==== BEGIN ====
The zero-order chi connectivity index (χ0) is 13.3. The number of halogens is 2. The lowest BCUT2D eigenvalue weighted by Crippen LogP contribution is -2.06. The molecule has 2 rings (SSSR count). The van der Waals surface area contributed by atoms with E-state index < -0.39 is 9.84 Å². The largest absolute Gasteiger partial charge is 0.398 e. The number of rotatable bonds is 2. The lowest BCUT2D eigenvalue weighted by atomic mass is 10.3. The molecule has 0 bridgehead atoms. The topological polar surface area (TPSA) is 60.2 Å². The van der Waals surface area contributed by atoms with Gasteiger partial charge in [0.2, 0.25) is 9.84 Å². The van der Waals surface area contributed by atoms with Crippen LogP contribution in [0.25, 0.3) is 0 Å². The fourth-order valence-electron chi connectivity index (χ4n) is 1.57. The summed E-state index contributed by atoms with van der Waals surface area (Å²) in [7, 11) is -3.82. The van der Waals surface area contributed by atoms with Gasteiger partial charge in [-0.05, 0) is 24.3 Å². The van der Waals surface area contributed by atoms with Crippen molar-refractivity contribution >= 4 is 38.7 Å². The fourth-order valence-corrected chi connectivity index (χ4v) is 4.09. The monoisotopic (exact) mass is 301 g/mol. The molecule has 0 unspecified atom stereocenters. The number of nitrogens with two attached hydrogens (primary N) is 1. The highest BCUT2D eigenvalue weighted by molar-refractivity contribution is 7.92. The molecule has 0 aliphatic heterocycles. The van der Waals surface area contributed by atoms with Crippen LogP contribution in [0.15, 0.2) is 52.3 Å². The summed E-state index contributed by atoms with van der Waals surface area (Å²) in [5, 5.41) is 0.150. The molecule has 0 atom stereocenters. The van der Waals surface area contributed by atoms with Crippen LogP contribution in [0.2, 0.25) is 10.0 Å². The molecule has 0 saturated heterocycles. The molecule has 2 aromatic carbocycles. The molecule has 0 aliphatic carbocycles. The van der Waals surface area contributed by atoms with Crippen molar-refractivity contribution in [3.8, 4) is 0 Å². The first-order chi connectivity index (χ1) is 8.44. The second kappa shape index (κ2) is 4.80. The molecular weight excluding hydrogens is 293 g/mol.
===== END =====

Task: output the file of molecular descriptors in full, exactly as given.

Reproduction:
The zero-order chi connectivity index (χ0) is 13.3. The number of halogens is 2. The lowest BCUT2D eigenvalue weighted by Crippen LogP contribution is -2.06. The molecule has 2 rings (SSSR count). The van der Waals surface area contributed by atoms with E-state index < -0.39 is 9.84 Å². The largest absolute Gasteiger partial charge is 0.398 e. The number of rotatable bonds is 2. The lowest BCUT2D eigenvalue weighted by atomic mass is 10.3. The molecule has 0 bridgehead atoms. The topological polar surface area (TPSA) is 60.2 Å². The van der Waals surface area contributed by atoms with Gasteiger partial charge in [0.2, 0.25) is 9.84 Å². The van der Waals surface area contributed by atoms with Crippen LogP contribution in [0.25, 0.3) is 0 Å². The fourth-order valence-electron chi connectivity index (χ4n) is 1.57. The summed E-state index contributed by atoms with van der Waals surface area (Å²) in [7, 11) is -3.82. The van der Waals surface area contributed by atoms with Gasteiger partial charge in [-0.05, 0) is 24.3 Å². The van der Waals surface area contributed by atoms with Crippen molar-refractivity contribution >= 4 is 38.7 Å². The fourth-order valence-corrected chi connectivity index (χ4v) is 4.09. The monoisotopic (exact) mass is 301 g/mol. The molecule has 0 unspecified atom stereocenters. The number of nitrogens with two attached hydrogens (primary N) is 1. The highest BCUT2D eigenvalue weighted by molar-refractivity contribution is 7.92. The molecule has 0 aliphatic heterocycles. The van der Waals surface area contributed by atoms with Crippen LogP contribution in [0.15, 0.2) is 52.3 Å². The summed E-state index contributed by atoms with van der Waals surface area (Å²) in [5, 5.41) is 0.150. The molecule has 0 atom stereocenters. The van der Waals surface area contributed by atoms with Crippen LogP contribution in [0.2, 0.25) is 10.0 Å². The molecule has 0 saturated heterocycles. The molecule has 2 aromatic carbocycles. The molecule has 0 aliphatic carbocycles. The van der Waals surface area contributed by atoms with Crippen molar-refractivity contribution in [3.8, 4) is 0 Å². The first-order chi connectivity index (χ1) is 8.44. The second kappa shape index (κ2) is 4.80. The molecular weight excluding hydrogens is 293 g/mol.